Journal/Blog‎ > ‎

Doughton Park Training Hike

posted Jun 5, 2015, 3:59 AM by Justin P   [ updated Jul 3, 2015, 1:30 PM ]

This past Saturday, we headed up to Doughton Park along the Blue Ridge Parkway for a long conditioning hike as we get ready for our trip to Glacier National Park.  We met in Chapel Hill at 7 and carpooled out to the trailhead on Long Bottom Road, arriving right at 930.  After getting our stuff together, we started out our hike along Grassy Gap Road.  Almost immediately, we turned right to head up Cedar Ridge Trail.  And up and up!  The trail is quite steep and wastes no time heading up.  Although the temperatures were mild today, the humidity was intense down in the gorge and soon we were all dripping with sweat.  Fortunately, the mountain laurel that was blooming along the trail providing a much needed distraction (and opportunity to stop for pictures).

The going was slow until we reached the end of Cedar Ridge Trail.  At this point, we turned left to get on the Mountains-to-Sea Trail, which runs concurrently with Bluff Mountain Trail, roughly following the Blue Ridge Parkway southbound.  Although the trail had some ups and downs, it was much more level than the hike up to this point.  Moreover, the humidity dropped as we hiked up out of the gorge and there were nice breezes to cool us off.  We hiked past some lovely wildflower meadows and through the campground and stopped briefly to replenish our water. 

We had drank a lot hiking up.  Then, we continued following the trail, crossing the parkway several times.  At one spot, it crosses the parkway at Low Notch, a nice spot with scenic views of the gorge and foothills below.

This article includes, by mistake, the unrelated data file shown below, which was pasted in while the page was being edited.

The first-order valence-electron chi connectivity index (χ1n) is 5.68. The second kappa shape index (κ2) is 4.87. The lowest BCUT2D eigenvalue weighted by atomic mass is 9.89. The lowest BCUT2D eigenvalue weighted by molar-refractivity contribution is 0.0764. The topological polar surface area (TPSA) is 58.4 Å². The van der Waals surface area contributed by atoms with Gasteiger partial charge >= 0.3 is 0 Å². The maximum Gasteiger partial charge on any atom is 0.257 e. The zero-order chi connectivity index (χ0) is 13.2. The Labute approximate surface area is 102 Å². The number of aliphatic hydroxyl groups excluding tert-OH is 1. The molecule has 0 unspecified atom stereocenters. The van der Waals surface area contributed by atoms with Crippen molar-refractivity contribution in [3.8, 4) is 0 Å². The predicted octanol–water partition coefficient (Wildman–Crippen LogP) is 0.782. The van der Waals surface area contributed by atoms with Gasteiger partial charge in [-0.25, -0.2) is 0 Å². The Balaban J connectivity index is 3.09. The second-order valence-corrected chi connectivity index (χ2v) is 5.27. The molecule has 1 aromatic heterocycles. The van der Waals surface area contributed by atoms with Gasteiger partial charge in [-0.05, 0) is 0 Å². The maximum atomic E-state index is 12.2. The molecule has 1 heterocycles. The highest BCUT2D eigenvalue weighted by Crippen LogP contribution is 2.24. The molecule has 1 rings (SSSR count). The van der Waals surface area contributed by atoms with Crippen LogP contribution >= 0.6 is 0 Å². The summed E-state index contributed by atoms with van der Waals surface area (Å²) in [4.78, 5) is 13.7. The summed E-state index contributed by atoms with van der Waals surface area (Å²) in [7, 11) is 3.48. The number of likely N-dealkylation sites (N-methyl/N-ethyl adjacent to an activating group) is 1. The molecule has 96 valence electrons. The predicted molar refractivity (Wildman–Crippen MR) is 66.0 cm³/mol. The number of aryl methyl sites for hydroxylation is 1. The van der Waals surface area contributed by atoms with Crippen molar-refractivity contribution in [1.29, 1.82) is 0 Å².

Up at this elevation, we saw more rhododendron and flame azaleas than mountain laurel.

After passing the closed gift shop, we got off the trail and hiked up past the lodge to Wildcat Rocks Overlook and stopped here to eat our lunch.  The views here are fantastic and it was a great spot to sit and eat.

Far below, we could see Caudill Cabin deep in the Basin Cove Valley.

And there was some spider wort blooming right by the overlook.

After lunch, we headed back towards Bluff Mountain Trail.  A beautiful patch of flame azalea was blooming along here.

We stopped for some pictures and then got back on Bluff Mountain Trail and continued hiking southbound.  Much of this area is bald and so the views over the valley are wonderful.  We saw a herd of cows grazing at one point, helping to keep the vegetation down.  We also saw an interesting lone tree standing near Bluff Mountain.

I pointed this tree out to Sandy as we would be able to see it from a distance much further along in our hike.  Soon, we made the easy climb up to the summit of Bluff Mountain and then headed back down via a number of switchbacks.

The trail continues to follow the parkway southbound, but through more forested areas so no more sweeping panoramic views.  We did see a number of wildflowers blooming in the area, including bright red fire pink and the purple Virginia waterleaf.

When we reached the Basin Cove Overlook, we turned onto Flat Rock Ridge Trail to head back to the parking area.  The trail descends for a while, then starts heading back up to near the summit of Flat Rock Ridge.  Near the top, there was a break in the trees and we could see across the gorge.  Far in the distance, we could see that lone tree that we passed several hours earlier.

After this point, the trail is all downhill back to the parking lot.  The trail is forested so no sweeping views, though we did see some more mountain laurel blooming.  On our way home, we stopped at Kiosko in Greensboro for Mexican for dinner.